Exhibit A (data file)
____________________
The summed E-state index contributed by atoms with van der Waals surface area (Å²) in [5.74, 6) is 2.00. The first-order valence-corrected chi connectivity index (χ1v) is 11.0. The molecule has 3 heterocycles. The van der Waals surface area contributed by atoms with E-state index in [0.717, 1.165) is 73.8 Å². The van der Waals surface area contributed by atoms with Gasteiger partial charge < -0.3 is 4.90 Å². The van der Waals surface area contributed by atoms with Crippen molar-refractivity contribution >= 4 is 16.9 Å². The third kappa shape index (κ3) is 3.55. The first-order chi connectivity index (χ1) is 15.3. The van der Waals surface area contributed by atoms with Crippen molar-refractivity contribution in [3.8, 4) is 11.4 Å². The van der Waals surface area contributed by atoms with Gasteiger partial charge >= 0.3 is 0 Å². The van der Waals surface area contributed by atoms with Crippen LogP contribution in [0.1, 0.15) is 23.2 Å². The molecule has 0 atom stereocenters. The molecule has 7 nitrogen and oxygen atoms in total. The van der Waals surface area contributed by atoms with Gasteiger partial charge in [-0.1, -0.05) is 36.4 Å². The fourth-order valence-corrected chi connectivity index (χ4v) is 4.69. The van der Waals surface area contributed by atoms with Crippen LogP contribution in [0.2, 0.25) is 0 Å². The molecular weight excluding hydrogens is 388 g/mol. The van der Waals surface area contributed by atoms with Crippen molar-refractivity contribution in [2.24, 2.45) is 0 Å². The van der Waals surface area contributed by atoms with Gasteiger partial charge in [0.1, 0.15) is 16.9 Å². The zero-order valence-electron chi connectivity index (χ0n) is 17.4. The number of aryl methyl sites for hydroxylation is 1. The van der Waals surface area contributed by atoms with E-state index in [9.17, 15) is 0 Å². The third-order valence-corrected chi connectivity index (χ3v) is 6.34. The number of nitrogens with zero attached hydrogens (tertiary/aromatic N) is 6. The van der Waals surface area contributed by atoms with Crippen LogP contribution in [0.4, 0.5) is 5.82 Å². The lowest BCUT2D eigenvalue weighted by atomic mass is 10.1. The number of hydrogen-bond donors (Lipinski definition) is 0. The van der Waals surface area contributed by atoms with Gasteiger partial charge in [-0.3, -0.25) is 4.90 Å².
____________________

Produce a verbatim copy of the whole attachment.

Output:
The summed E-state index contributed by atoms with van der Waals surface area (Å²) in [5.74, 6) is 2.00. The first-order valence-corrected chi connectivity index (χ1v) is 11.0. The molecule has 3 heterocycles. The van der Waals surface area contributed by atoms with E-state index in [0.717, 1.165) is 73.8 Å². The van der Waals surface area contributed by atoms with Gasteiger partial charge < -0.3 is 4.90 Å². The van der Waals surface area contributed by atoms with Crippen molar-refractivity contribution >= 4 is 16.9 Å². The third kappa shape index (κ3) is 3.55. The first-order chi connectivity index (χ1) is 15.3. The van der Waals surface area contributed by atoms with Crippen molar-refractivity contribution in [3.8, 4) is 11.4 Å². The van der Waals surface area contributed by atoms with Gasteiger partial charge >= 0.3 is 0 Å². The van der Waals surface area contributed by atoms with Crippen LogP contribution in [0.1, 0.15) is 23.2 Å². The molecule has 0 atom stereocenters. The molecule has 7 nitrogen and oxygen atoms in total. The van der Waals surface area contributed by atoms with Gasteiger partial charge in [-0.1, -0.05) is 36.4 Å². The fourth-order valence-corrected chi connectivity index (χ4v) is 4.69. The van der Waals surface area contributed by atoms with Crippen LogP contribution in [0.2, 0.25) is 0 Å². The molecular weight excluding hydrogens is 388 g/mol. The van der Waals surface area contributed by atoms with Crippen molar-refractivity contribution in [2.24, 2.45) is 0 Å². The van der Waals surface area contributed by atoms with Gasteiger partial charge in [0.1, 0.15) is 16.9 Å². The zero-order valence-electron chi connectivity index (χ0n) is 17.4. The number of aryl methyl sites for hydroxylation is 1. The van der Waals surface area contributed by atoms with E-state index in [9.17, 15) is 0 Å². The third-order valence-corrected chi connectivity index (χ3v) is 6.34. The number of nitrogens with zero attached hydrogens (tertiary/aromatic N) is 6. The van der Waals surface area contributed by atoms with Crippen LogP contribution in [0.4, 0.5) is 5.82 Å². The lowest BCUT2D eigenvalue weighted by atomic mass is 10.1. The number of hydrogen-bond donors (Lipinski definition) is 0. The van der Waals surface area contributed by atoms with Gasteiger partial charge in [-0.3, -0.25) is 4.90 Å².